Technology surpassed Monte

December 26, 2009

During Monte’s later life, he slowly started to practice with combining the different mediums of his own artwork from one piece to another. He found with current technology, blending aspects of two pieces into one could lead to an interesting piece of artwork.

Monte was well-known for his creative ability to come up with an initial piece, while mass production of the piece created the largest of problems for him.  He loved to come up with a unique piece, but dreaded the work to repeatedly create the same thing over and over again.

Unfortunately, technology was some what too progressed for him.

Below is a piece where he combined a pastel drawing with cut out photograph images of a Pintail sculpture.

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From this to that…..

December 26, 2009

The pencil drawing is a draft of a painting done by Monte.  At the bottom of the pencil drawing is a notation the final painting would be approximately two feet three inches by four feet.  The final painting is more likely about three feet by five feet.  This painting was a favorite of Kathy, Monte and Sharyl’s daughter.

The Riverbank Gallery

December 26, 2009

Sometime during the late 1970’s, Monte purchased a cabin along the Illinois River from a cousin of his.  He then used this cabin as an art studio and showroom.   Unfortunately, the cabin was prone to flooding from the Illinois River and after each flood, Monte would to make repairs to the flood damage.

This cabin, along with many others, was located along the side of the Banner Dike Road, with the Illinois River to the east.  These cabins existed for some time until the State of Illinois decided to no longer allow the leases to be renewed.  The owners of these cabins were then forced to either destroy and remove the remains of their cabin or allow the state to do so and then receive a bill.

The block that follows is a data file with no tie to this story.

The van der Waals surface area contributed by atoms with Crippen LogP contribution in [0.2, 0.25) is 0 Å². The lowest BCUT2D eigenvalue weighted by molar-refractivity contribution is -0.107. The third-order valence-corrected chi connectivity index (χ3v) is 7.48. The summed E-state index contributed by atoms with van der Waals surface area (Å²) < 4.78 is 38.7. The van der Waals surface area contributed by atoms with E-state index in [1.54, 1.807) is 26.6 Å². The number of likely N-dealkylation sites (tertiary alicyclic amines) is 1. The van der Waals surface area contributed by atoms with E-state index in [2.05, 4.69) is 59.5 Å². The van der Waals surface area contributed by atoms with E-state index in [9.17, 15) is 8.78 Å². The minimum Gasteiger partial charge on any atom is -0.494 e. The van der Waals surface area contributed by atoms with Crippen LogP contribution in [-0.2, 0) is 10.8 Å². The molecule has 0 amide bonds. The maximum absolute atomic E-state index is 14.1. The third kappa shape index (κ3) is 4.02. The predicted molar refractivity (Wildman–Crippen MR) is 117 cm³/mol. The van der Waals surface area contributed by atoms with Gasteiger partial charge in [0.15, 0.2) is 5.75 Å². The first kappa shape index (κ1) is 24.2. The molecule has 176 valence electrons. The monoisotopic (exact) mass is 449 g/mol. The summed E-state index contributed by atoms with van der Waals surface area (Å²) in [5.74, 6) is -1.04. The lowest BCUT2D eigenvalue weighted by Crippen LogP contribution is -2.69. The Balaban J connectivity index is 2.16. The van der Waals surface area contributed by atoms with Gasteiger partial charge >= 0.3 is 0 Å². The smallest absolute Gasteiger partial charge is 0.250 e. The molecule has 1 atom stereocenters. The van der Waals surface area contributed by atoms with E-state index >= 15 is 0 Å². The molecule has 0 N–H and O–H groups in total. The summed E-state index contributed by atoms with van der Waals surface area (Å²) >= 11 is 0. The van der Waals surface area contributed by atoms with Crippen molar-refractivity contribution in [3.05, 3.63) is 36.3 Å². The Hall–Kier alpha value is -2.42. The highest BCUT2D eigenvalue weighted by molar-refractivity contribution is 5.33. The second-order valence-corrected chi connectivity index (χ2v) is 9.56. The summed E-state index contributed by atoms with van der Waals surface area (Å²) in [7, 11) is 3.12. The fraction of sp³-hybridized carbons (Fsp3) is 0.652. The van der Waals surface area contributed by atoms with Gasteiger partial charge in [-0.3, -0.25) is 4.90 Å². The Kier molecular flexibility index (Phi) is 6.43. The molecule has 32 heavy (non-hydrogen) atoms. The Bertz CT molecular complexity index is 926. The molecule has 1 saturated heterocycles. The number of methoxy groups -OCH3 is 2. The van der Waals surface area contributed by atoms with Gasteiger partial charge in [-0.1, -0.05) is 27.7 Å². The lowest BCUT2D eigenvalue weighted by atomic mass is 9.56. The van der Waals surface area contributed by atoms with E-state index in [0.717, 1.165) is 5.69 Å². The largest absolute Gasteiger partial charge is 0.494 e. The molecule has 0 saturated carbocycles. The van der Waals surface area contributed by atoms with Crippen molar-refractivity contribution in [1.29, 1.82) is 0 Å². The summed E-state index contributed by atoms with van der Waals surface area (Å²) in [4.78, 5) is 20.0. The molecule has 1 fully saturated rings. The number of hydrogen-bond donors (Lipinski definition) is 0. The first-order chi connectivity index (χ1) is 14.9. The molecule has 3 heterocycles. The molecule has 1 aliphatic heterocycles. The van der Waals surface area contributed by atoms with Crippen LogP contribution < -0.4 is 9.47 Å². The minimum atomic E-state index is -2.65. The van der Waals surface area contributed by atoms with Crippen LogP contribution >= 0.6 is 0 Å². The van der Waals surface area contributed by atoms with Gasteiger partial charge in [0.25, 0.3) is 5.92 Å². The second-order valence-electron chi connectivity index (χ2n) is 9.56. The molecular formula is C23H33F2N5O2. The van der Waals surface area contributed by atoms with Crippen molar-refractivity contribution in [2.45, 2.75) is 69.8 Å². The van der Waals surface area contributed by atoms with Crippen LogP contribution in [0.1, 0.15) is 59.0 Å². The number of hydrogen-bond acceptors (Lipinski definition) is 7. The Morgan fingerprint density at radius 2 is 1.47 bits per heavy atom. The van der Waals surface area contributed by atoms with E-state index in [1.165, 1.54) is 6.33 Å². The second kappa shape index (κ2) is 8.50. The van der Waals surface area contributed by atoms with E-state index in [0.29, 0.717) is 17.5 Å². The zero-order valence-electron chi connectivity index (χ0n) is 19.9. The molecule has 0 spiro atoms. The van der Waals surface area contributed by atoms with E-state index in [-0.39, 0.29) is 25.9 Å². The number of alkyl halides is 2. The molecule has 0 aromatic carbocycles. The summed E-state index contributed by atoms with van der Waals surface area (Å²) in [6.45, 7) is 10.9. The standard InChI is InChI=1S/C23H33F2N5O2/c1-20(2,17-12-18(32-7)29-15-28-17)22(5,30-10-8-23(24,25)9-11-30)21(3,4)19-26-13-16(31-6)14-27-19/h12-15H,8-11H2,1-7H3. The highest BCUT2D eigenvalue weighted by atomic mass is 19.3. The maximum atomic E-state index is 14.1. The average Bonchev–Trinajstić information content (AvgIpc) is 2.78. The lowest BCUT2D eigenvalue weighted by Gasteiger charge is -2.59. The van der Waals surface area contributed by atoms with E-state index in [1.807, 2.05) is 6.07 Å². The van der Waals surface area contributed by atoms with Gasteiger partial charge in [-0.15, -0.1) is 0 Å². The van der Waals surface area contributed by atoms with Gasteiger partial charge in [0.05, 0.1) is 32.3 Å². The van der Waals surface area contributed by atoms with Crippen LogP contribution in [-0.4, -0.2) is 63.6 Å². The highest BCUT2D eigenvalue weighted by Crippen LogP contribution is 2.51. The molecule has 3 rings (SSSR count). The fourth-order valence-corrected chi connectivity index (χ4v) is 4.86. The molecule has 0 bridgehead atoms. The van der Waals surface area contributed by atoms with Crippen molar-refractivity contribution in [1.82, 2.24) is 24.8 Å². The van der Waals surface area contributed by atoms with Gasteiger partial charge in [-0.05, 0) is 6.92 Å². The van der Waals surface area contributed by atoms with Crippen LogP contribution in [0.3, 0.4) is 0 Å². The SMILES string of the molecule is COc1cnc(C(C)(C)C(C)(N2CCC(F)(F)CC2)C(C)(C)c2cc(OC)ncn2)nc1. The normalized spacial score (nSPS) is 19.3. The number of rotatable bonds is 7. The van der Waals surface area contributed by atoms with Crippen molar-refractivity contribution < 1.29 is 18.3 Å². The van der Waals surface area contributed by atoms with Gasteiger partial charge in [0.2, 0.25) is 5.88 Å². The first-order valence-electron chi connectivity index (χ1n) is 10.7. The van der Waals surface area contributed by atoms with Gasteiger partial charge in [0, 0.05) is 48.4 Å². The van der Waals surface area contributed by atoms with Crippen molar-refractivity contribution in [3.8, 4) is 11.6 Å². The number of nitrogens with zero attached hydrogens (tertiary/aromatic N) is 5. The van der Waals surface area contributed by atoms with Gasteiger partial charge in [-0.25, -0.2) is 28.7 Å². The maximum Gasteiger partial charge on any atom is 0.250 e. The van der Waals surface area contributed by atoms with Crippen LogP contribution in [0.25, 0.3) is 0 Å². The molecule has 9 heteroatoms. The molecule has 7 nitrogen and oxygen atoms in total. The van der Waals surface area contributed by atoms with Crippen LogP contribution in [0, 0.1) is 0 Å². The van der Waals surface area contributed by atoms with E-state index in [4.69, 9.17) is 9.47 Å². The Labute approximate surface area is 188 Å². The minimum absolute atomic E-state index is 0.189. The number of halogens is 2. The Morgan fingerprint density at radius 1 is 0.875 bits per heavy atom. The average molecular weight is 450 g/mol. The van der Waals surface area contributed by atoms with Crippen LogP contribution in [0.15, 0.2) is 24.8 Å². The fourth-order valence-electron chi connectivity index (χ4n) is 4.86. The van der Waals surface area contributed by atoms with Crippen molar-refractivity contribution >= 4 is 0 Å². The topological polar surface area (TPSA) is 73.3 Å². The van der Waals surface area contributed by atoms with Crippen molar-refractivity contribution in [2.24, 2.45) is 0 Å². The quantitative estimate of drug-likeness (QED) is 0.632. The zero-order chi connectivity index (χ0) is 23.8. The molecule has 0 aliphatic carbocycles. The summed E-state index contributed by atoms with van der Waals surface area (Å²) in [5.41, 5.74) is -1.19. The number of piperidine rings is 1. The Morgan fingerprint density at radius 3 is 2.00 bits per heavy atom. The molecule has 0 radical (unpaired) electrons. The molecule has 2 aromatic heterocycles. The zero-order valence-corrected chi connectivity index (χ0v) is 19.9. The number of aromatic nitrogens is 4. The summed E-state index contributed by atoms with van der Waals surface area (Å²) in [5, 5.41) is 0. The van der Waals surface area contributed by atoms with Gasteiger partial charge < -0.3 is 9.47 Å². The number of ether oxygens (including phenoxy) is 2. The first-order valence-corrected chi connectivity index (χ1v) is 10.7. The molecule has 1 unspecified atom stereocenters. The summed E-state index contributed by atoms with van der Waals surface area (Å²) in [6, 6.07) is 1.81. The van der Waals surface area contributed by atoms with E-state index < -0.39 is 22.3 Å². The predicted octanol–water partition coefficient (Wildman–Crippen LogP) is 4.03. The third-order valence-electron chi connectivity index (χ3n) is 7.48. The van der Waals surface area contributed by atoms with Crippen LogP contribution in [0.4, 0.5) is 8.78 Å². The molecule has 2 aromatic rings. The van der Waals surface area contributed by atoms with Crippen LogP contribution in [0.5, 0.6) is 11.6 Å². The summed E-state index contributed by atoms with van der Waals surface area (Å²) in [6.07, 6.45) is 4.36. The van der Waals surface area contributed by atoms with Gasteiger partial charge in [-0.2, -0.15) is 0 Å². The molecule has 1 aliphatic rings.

In the better days, travels along this raised, gravel road was quite precarious due to the number of people who would frequent this area during the warmer times of the year.

One time when Monte and Gary “Scrubby” Brush, his then brother-in-law, were clearing and burning left behind flood water debris, the decision was made to also burn other items from a storage building.  Amongst these items were some old dynamite blasting caps.  When burnt, one exploded and sent shrapnel into Monte’s hip.  He had to go to the hospital and made up a tale that he had accidentally burnt firearm ammunition.

The hospital had to leave the shrapnel in his hip.

One would have to imagine the goings on in the minds of potential art customers when walking across the rickety, wooden walkway from the gravel road to the front door of the Riverbank Gallery.  The wood slats would bow and did add spring to one’s steps when walked across.  The handrails weren’t too reassuring, either.

Below is a photograph of items covered by Monte to protect them as best as possible.  Note the path through the dirt on the floor left behind after the receding water dropped below flood stage.

When it was thought the waters of the Illinois River would enter the gallery, items would have to be stacked up for protection.

Below are two photographs of the Riverbank Gallery either prior to or after flood repairs had been made.